Bunce's Big Fat Short History of Boxing Review



Book - Bunce's Big Fat Short History of British Boxing Author – Steve Bunce Published – Out Now (May 2017) Amazon link - https://www.amazon.co.uk/dp/0593078705 Star Rating – 3.5 out of 5.

As titles for books go, this one couldn't really be much more direct. But whilst I agree with the words 'Bunce' (it's undeniably him, staring out at use from the cover, somehow lacking his usual jovial look), 'Fat' (no pamphlet this), and 'History of British Boxing' (although of course it includes lots of other places), I may have to take issue with 'Short' (more than 450 pages)...

I'm being slightly facetious, of course, as I assume the use of 'Short' here refers to the period covered, rather than the length of the book. But even then I think it's being undersold, as it's covering nearly 50 years of the sport as seen from the British perspective. So whilst that 50 years may be a relatively short period, the book is very comprehensive on that period.

Anyone who has had the pleasure of listening or watching Steve Bunce discuss boxing will know that he's obviously very knowledgable on the noble art, and always seems to have a story or two. This book makes use of all that expertise, and tries to put it all in a coherent order. Generally, it does a great job, but there are a couple of issues to note.

So what do we have here? A pretty straightforward idea, really – a chapter covering each year from 1970 to 2016 inclusive, all focused on British boxing/boxers of the relevant period, the fights they were involved in, the behind the scenes politics and so on. Each chapter is around the same length (eight pages or so) – there's no bias towards more recent history. The chapters are also formatted in the same way – one main section, then a couple of separate bits – 'The Contenders' and 'From the Notepad'.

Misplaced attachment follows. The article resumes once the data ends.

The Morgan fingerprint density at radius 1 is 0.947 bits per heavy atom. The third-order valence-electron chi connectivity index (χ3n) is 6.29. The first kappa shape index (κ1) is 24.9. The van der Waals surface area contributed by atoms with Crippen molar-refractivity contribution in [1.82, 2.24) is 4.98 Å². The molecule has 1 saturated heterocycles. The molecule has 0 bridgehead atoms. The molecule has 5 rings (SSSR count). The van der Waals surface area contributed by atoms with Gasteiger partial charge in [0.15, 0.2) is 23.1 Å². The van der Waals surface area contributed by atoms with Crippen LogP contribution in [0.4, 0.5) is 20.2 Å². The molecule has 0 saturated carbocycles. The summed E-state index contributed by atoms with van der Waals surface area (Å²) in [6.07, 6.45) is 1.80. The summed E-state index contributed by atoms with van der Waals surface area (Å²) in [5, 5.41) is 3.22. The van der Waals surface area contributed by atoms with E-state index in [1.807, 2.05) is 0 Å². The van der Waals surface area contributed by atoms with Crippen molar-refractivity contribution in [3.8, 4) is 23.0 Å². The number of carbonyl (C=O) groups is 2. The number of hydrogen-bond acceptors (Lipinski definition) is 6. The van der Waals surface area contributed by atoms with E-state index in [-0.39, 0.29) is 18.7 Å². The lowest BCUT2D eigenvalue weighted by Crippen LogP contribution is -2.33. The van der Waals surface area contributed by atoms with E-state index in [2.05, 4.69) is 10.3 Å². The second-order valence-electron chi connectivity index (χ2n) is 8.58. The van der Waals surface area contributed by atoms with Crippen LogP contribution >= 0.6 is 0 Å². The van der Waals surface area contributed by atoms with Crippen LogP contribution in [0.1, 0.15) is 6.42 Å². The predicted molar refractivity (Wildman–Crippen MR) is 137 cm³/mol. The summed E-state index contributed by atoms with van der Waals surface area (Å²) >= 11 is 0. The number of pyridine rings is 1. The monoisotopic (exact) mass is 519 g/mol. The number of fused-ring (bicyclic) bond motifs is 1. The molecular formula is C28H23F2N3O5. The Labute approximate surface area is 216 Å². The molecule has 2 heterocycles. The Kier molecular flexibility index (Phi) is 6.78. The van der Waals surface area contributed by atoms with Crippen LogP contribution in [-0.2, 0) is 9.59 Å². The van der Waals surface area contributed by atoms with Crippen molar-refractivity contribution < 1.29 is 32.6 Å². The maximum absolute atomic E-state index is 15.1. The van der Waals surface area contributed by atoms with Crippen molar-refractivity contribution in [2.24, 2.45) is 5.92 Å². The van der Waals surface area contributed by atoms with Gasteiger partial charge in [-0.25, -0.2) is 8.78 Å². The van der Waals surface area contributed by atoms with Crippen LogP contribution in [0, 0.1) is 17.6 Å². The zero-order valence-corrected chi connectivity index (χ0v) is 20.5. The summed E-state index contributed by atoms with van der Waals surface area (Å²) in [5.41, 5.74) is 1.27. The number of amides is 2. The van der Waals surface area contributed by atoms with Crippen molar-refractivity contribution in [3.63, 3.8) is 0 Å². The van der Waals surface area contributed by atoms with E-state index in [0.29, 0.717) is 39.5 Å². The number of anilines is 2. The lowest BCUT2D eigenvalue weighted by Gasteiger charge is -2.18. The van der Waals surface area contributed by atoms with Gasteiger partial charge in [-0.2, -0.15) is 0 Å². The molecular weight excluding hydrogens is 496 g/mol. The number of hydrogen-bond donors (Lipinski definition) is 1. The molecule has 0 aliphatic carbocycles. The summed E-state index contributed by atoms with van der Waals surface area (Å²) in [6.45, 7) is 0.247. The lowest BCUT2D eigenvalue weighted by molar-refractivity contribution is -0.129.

There are undoubtedly lots of fascinating titbits here – for example, I wasn't aware that so many fights, including surprisingly high profile ones, were held in private clubs in front of gents in dinner suits, and are therefore to some extent lost to history, with no video/photographic evidence that they ever happened. Bunce also has a wealth of stories about the fighters, managers, trainers and other characters that populate this great sport.

The chapters are very much 'bite sized', and I like the idea of them all being the same size – I had assumed there would be more focus on the last 20 years or so, so it's very enjoyable to be able to read about the names I'd perhaps only vaguely heard of – or didn't know at all.

Whilst the book focusses on British boxers, it's not as parochial as you might think from the title – the British fights and fighters are usually put into the international context, which is welcome. It's also clear that Bunce thinks British boxing has come a long way since 1970 – lots of champions now (even accounting for the myriad sanctioning bodies), very few through the first decade covered in the book.

There is, in short, a lot of information in this book, and this is where I come to one of my issues with it. I think it's admirable that there's so much here, but sometimes that does affect the writing style a bit – things can seem a bit rushed, like there's a desire to cram lots of stuff into too few pages. I don't know enough (anything!) about publishing, but another couple of pages per chapter would only have added 100 pages and may well have allowed Bunce to relax the style a bit. I appreciate his desire to share all the information, but it can leave one feeling a little overwhelmed.

Or of course that could just be me. I can see some people absolutely loving this book and lapping up every page – perhaps I'm just too casual a boxing fan to fully appreciate it. A book of this nature also suffers slightly from the 'this happened, then this, then this' phenomenon – unavoidable, perhaps, even though the stories do break things up.